На стихи Christoph August Tiedge, 1804-5
Die du so gern in heil`gen Nächten feierst
Und sanft und weich den Gram verschleierst,
Der eine zarte Seele quält,
O Hoffnung! Lass, durch dich empor gehoben,
Den Dulder ahnen, dass dort oben
Ein Engel seine Tränen zählt!
Wenn, längst verhallt, geliebte Stimmen schweigen;
Wenn unter ausgestorb`nen Zweigen
Verödet die Erinn`rung sitzt:
Dann nahe dich, wo dein Verlass`ner trauert
Und, von der Mitterwacht umschauert,
Sich auf versunk`ne Urnen stützt.
Und blickt er auf, das Schicksal anzuklagen,
Wenn scheidend über seinen Tagen
Die letzten Strahlen untergehn:
Dann lass ihn um den Rand des Erdentraumes
Das Leuchten eines Wolkensaumes
Von einer nahen Sonne sehn!
Robert Holl (бас) - Елена Башкирова (фортепиано)
Запись с Beethovenfest 2008, Bonn
The first time Beethoven set this text, he presented it to Countess Josephine Deym-Brunsvik, whom many believe might have been his "Immortal Beloved." Her husband had just died, he was very much in love with her, and it is quite possible that by selecting this text, "To Hope," he himself was expressing hopes for a more intimate relationship. Unfortunately (or perhaps fortunately for those who enjoy speculation more than contemplation of facts), it is uncertain whether his romantic feelings were returned, though she did not remarry until almost three years after a breach in their friendship, which occurred around 1807.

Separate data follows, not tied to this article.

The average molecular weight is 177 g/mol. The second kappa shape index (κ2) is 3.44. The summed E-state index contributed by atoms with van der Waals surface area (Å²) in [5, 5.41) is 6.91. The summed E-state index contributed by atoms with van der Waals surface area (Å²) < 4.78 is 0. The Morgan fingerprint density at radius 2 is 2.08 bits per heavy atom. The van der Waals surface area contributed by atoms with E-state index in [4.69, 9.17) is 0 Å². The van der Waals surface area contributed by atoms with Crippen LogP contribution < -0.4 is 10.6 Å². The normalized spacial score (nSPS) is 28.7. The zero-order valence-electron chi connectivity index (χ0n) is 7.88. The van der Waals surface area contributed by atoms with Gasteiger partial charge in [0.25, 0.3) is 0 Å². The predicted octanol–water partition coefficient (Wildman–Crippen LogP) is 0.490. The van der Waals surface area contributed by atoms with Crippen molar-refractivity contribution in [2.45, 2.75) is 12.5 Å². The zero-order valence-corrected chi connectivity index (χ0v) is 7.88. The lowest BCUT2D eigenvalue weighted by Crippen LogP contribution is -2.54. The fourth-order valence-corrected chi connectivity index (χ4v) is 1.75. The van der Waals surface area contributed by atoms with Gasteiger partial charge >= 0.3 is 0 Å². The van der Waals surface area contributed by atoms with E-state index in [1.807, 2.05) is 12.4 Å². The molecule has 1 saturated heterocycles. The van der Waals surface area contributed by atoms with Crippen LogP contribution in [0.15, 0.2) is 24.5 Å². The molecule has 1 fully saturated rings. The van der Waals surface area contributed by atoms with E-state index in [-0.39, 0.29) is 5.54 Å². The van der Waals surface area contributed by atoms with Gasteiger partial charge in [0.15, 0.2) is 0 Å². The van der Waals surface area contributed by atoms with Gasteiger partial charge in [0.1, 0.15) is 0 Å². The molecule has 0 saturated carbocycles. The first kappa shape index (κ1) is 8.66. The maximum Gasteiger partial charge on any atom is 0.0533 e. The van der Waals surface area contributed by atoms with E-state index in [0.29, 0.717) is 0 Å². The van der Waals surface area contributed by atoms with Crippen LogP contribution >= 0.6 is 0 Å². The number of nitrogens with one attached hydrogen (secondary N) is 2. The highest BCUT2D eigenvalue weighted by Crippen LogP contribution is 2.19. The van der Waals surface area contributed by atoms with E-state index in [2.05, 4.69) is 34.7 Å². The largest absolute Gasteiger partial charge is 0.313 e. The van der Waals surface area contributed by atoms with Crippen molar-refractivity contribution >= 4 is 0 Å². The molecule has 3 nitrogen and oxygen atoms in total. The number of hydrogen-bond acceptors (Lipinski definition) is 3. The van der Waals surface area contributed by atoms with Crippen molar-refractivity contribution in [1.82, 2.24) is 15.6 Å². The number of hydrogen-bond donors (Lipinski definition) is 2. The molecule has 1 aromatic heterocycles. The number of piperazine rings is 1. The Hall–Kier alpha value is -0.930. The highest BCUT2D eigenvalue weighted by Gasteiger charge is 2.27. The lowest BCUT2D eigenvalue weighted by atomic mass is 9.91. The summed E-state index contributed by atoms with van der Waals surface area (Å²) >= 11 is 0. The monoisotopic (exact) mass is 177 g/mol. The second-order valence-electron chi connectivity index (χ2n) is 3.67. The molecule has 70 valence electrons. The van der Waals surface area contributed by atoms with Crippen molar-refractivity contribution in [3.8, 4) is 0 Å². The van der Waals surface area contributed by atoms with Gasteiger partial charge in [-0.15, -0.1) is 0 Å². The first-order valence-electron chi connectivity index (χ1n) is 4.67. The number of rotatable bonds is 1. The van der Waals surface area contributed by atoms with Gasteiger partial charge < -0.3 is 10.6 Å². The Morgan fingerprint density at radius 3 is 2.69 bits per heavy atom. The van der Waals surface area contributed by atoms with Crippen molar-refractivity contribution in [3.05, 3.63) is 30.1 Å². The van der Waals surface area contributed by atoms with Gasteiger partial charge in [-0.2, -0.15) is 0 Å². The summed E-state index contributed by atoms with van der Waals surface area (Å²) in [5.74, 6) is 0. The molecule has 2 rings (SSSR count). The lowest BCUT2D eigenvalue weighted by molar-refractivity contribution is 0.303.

© Anne Feeney, Rovi
Beethoven's first musical version of the song "An die Hoffnung" (To hope) op. 32 was written in February/March 1805. He used a text from "Urania" by Christoph August Tiedge (1752-1841) - a lyric and didactic poem taken from the second reviewed edition from 1803. Beethoven did not dedicate the piece to anybody but gave it to his friend Josephine Deym, as she told her mother on March 24, 1805 in a letter: The good Beethoven made me a nice present, a fine song he wrote following a text taken from Urania "An die Hoffnung".
The song's title " An die Hoffnung" was interpreted particulary with reference to Josephine Deym, who was considered Beethoven's immortal lover for a long time. However, Helga Lühning, publisher of the book "Lieder und Gesänge" in the new Beethoven complete edition, could prove that Beethoven did not make up the title as Schürmann und Tellenbach presumed. Therefore, the song does not have anything to do with the immortal lover but is part of Tiedge's table of contents.
Beethoven still had some intentions when he gave Josephine the song as a letter dated March/April 1805 shows. The song's manuscript - autograph or revised copy - probably bore a personal dedication which Prince Karl Lichnowsky saw when visiting Beethoven. In a letter, the composer reassured Josephine who was worried that rumours might come up about her relationship to Beethoven. Beethoven played the situation down: The matter is not as bad as you, my beloved J.(osephine) might think. L. accidentally saw the song at my place but did not mention it and concluded that I had special feelings for you. (Original quote in Beethoven complete edition (BGA) 216) (J.R.)